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The protein kinases ERK1/2 and their roles in pancreatic beta cells

Acta Physiologica 192(1): 11-17
The protein kinases ERK1/2 and their roles in pancreatic beta cells
Extracellular signal-regulated protein kinases 1 and 2 (ERK1/2) activities are modulated in a manner that reflects the secretory demand on beta cells to integrate long- and short-term nutrient sensing information. Our studies have focused on the mechanisms of ERK1/2 activation in beta cells and on the actions of ERK1/2 that regulate beta cell function. Insulin and growth factors regulate ERK1/2 in beta cells in a largely calcium-independent manner. Nutrients and anticipatory hormones, in contrast, activate ERK1/2 in a calcium-dependent manner in these cells. We are exploring the key intermediates in these distinct activation pathways and find that calcineurin is essential for the nutrient pathway but is not essential for the growth factor pathway. Using reporter assays, heterologous reconstitution, electrophoretic mobility shift assays, Northern analysis, Q-PCR and chromatin immunoprecipitation, we have examined several genes that are regulated by ERK1/2, primarily the insulin gene and the apoptotic factor C/EBP-homologous protein (CHOP)-10 (GADD153/DDIT-3), a bZIP protein. ERK1/2-sensitive transcriptional regulators common to these two genes are C/EBP-beta and MafA. The insulin promoter is both positively and negatively regulated by glucose and other nutrients. Exposure to glucose for minutes to hours causes an increase in the rate of insulin gene transcription. In contrast, exposure to elevated glucose for 48 h or more results in inhibition of the insulin gene promoter. Both of these processes depend on ERK1/2 activity. Expression of CHOP is induced by stresses including nutrient deprivation and endoplasmic reticulum stress. CHOP gene expression, especially that regulated by nutrients, is also ERK1/2-dependent in beta cells, These studies support the hypothesis that the genes regulated by ERK1/2 and the mechanisms employed are key to maintaining normal beta cell function.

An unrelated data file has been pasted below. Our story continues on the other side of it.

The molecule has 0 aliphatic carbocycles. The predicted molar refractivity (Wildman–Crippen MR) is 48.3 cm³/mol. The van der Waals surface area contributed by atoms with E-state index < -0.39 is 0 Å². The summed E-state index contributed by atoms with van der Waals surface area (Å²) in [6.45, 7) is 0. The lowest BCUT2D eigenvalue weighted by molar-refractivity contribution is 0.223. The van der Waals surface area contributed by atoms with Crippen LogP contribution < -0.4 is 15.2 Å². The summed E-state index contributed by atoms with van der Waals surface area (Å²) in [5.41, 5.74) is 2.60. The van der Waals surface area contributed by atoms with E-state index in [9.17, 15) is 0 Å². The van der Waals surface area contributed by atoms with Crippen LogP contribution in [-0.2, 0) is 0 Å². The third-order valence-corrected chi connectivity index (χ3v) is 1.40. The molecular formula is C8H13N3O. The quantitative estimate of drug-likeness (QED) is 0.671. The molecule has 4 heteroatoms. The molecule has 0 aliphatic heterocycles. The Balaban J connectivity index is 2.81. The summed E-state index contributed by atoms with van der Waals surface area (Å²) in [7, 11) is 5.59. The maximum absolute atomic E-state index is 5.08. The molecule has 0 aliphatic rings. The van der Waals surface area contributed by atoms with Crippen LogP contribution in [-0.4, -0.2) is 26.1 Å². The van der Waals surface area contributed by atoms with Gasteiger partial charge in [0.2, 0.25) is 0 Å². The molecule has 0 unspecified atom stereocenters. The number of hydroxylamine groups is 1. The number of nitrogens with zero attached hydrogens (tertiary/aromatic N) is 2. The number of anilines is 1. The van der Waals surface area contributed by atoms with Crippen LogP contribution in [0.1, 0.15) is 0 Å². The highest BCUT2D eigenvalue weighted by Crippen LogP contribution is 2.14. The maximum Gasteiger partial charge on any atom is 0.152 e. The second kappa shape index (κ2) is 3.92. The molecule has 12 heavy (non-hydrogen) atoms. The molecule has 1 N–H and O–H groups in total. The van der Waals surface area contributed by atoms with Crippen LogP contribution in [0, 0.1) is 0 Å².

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Accession: 021972288

PMID: 18171425

DOI: 10.1111/j.1748-1716.2007.01785.x

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